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Topic: Queries about Species
Replies: 4   Last Post: Jan 13, 2003 10:41 AM

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David Corfield

Posts: 10
Registered: 12/3/04
Re: Queries about Species
Posted: Jan 6, 2003 11:37 AM
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Chris Hillman kindly pointed out to me that
(1 - x^2) ^-1/2 = cosh(arctanh x)

To turn this into a species, note that cosh corresponds to being a
set of even cardinality, and arctanh corresponds to being a set of odd
cardinality up to cyclic order. Then from what Baez tells us in
Week 190, to compose species we look for an even numbered
set of odd numbered sets, the latter taken up to cyclic order.

This spits out 9 answers when a 4 element set is fed to it as it should.

After integrating this species to arcsin, do we find a case of the elusive
categorification of pi?

"John Baez" <baez@galaxy.ucr.edu> wrote in message
news://avbb1a$gmg$1@glue.ucr.edu...

> I'll tackle the easiest one now and attempt the harder ones
> later, but I sure hope other people try too.
>

> >X/(1 - e^X) looks like a simple composition of species - pick out a one
> >element set and arrange a set of sets whose union is the remainder - yet
> >it can't be that simple to get at the Bernoulli numbers. I guess lots of
> >unwanted empty sets appear in the union.

>
> I don't see what you're worrying about here, but I presume
> it's related to the naive "0/0" you get when you evaluate
> this expression at X= 0.


What I was driving at is as follows:

X/(1 - e^X) as a species is constructed by multiplying X with the composite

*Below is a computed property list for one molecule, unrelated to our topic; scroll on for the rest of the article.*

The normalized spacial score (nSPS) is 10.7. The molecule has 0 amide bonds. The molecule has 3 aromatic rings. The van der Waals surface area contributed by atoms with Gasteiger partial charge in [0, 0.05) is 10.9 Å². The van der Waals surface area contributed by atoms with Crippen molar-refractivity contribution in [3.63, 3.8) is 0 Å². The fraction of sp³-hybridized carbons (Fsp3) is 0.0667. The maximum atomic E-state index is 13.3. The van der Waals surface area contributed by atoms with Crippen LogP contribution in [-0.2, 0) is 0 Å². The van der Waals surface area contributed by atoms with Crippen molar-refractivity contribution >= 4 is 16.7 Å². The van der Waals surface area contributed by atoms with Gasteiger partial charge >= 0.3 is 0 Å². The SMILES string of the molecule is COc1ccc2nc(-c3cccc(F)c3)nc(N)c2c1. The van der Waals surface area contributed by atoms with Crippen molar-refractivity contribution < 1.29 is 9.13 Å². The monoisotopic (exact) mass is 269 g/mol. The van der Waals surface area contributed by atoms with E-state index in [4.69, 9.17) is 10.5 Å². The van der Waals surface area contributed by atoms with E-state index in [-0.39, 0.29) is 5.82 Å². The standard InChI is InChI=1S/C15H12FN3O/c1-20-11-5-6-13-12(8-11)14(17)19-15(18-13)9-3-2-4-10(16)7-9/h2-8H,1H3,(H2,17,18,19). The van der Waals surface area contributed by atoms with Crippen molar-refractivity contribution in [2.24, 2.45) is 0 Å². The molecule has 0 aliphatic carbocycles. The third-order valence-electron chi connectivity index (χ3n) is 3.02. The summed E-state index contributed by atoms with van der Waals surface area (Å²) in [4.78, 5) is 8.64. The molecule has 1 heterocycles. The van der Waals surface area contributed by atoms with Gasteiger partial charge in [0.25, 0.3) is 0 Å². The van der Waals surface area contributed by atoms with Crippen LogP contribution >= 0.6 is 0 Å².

of Permuations (i.e., 1/(1 - X)) acting on Set (i.e., e^X). Following your
rules in Week 190, let's give it a 2-element set {a, b}. First split this
set
into a one-element set and its complement. For the complement, find an
ordered set of unordered sets whose union is that complement.

So, if the X picks up {a}, the 1/(1 - e^X) will start listing:
<{b}>, <phi, {b}>, <{b}, phi>, <phi, phi, {b}>, ...
[phi the empty set]

Clearly an infinite number of such things, but all is not lost.
Decategorified the number concerned gives us:
1 + 2 + 3 + 4 +..., or zeta(-1), which we know to be -1/12.

So the coefficient of (X^2/2!) in X/(1 - e^X) is twice this, i.e., -1/6,
minus the 2nd Bernouilli number, as one would hope.

Cartier does this kind of thing (without species) in his fascinating
Mathemagics (A Tribute to L. Euler and R. Feynman)
www.mat.univie.ac.at/~slc/wpapers/s44cartier1.pdf

He presents this style as complementary to Hilbert-Bourbaki.
Will species bring them together?

> I've been meaning to think about this ever since I read Connes'
> comments on Bernoulli numbers in this book:
>

As for how this relates to Connes' comments, I'll leave that to others.

David Corfield




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